Xi has all but admitted that he lost the trade war with Trump. The world knows it, but the citizens of China, thanks to Google will not. Google always the champion of free speech (not) made this deal with China. No friend to capitilism but a partner in Communist Countries.
Six U.S. senators, led by Marco Rubio and Mark Warner, sent a letter to Google CEO Sundar Pichai demanding answers to a series of queries about the company’s intentions. Last week, PEN America sent a detailed letter to Google executives spelling out specific human rights issues and subjects that, per Chinese censorship rules, would be treated repressively and deceptively by any information platform operating in the country. Google’s own employees are also up in arms: More than 1,400 signed a letter to management saying the floated China project “raise[s] urgent moral and ethical issues” and demanding greater transparency before any plans are implemented.
If Google is willing to play along with China, governments in Russia, Turkey, Iran, Egypt, and elsewhere will have little reason not to fortify their own measures to control content and opinion. At a time when even the U.S. president is attacking Google and other platforms as biased and rigged, for the company to signal a new willingness to bow before an overreaching government would represent a grave setback for the rights of citizens to harness digital technology as a tool of empowerment.
In a speech on Tuesday, Xi said China must go through “great struggles” to achieve the “Chinese dream” of national rejuvenation – a term popularised under the rule of Xi, who could stay in power China well beyond the previously standard two five-year terms.
Xi was speaking at the opening ceremony of a training programme for young and middle-aged officials at the Central Party School, the training base of senior Communist Party cadres.
This has given rise to fears of a “new cold war”, a “clash of civilisations” and a “Thucydides Trap” scenario that would see China and the US locked into an inevitable path to war.
The summary of Xi’s speech, published by the official Xinhua news agency, does not mention China’s rivalry with Western democracies or the US trade war, but made clear that China would not make concessions over “core issues” or change its model of governance.
“For those risks or challenges that jeopardise the leadership of the Communist Party and China’s socialist system; for those that endanger China’s sovereignty, security and development interests; for those that undermine China’s core interests and major principles; and for those that deter China’s realisation of a great national rejuvenation, we will wage a determined struggle against them as long as they are there. And we must win the struggle,” Xi said.
Analysts viewed Xi’s speech as a tougher response to rising hostility towards what China perceives to be its legitimate pursuit of its “national greatness”, lost in a “century of humiliation” at the hands of Western powers over the course of the 19th and 20th centuries.
Wu Qiang, a political commentator in Beijing, said that the speech was a “political declaration of antagonism” towards those trying to change China’s model or thwart its rise.
“It is a fundamental political statement,” said Wu. “China will adopt an antagonist stance, position and approach to handle the deterioration in China-US relations.”
“It betrays a siege mentality – the thinking in Beijing among the top leadership now is that China is under siege,” he said, which could mean China is less able “to reach compromises with other international powers” on global governance.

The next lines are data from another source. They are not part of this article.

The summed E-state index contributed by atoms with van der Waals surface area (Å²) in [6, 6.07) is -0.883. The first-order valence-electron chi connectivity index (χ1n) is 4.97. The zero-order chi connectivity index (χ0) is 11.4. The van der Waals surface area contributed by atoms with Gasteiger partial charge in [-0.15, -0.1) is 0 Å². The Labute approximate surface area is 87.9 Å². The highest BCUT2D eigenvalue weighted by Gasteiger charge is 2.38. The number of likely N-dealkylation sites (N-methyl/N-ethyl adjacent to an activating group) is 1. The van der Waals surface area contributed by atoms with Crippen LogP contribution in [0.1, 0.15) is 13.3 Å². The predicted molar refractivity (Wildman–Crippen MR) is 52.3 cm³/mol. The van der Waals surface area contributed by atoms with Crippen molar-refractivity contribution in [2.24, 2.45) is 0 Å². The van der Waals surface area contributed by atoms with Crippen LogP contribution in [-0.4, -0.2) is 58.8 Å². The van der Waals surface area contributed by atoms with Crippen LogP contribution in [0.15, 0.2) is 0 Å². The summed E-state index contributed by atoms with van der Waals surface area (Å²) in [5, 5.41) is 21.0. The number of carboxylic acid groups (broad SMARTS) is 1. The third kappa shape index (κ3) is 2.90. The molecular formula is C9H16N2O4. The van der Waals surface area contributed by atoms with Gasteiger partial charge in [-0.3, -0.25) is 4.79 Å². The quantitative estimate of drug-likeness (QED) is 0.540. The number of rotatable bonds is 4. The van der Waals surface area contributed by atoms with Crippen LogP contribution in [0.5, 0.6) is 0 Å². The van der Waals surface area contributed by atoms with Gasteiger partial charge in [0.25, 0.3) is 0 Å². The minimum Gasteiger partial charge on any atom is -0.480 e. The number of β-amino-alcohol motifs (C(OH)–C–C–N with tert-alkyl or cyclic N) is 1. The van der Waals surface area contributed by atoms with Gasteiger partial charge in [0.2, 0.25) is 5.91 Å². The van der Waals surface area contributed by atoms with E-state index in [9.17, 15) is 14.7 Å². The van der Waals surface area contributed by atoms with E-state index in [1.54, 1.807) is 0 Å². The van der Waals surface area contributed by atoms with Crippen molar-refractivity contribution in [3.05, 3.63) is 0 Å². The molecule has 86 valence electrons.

The Chinese word douzheng, which is translated as “struggle”, appeared nearly 60 times in the speech’s summary.
A hallmark term in Chinese politics during the Cultural Revolution, its use faded from official rhetoric in recent decades, as former paramount leader Deng Xiaoping started economic liberalisation at home and kept a low profile abroad, a policy continued by former presidents Jiang Zemin and Hu Jintao.
An opinion piece on Xiakedao, a social media account run by the overseas edition of People’s Daily, said that China would be forced to engage in a number of different struggles.
“Struggle is always an uninvited guest and it will not go away because of our good intentions,” it read. “The trade war between China and US, for instance, broke out all of a sudden. Nobody officially notified us, even one day in advance, about the upcoming trade war,” the editorial reads. “It just came. That is a struggle.”
Xi said China should not “give up an inch on principal issues” but must be flexible in tactics, to achieve unity and “a win-win out of the struggles”.
Xi took a poetic turn to tell Communist cadres they must be able to “notice a deer passing by, looking at the grass and leaves, see a tiger jumping out by hearing the wind in the pines, and know the coming of autumn by spotting the changed colour of a tree leaf”.
Li Mingjiang, an expert in international studies at Nanyang Technological University, said Xi was trying to “stimulate morale” amid an increasingly bumpy relationship with the US.
Li acknowledged that the repeated reference to “struggle” could look “quite scary” to outsiders, since it could stir fears of China using “unilateral coercion to get what it wants”.
However, he said that the real meaning is more nuanced. “It is not just an all-out confrontational approach to get what you want, to subdue your rivals or enemies – it is also about flexibility, and the art of the struggle,” Li said.
Additional reporting by Nectar Gan
Just some definitions so we all understand each other.
the belief in a society without different social classes in which the methods of production are owned and controlled by all its members and everyone works as much as they can and receives what they needCompare capitalism socialism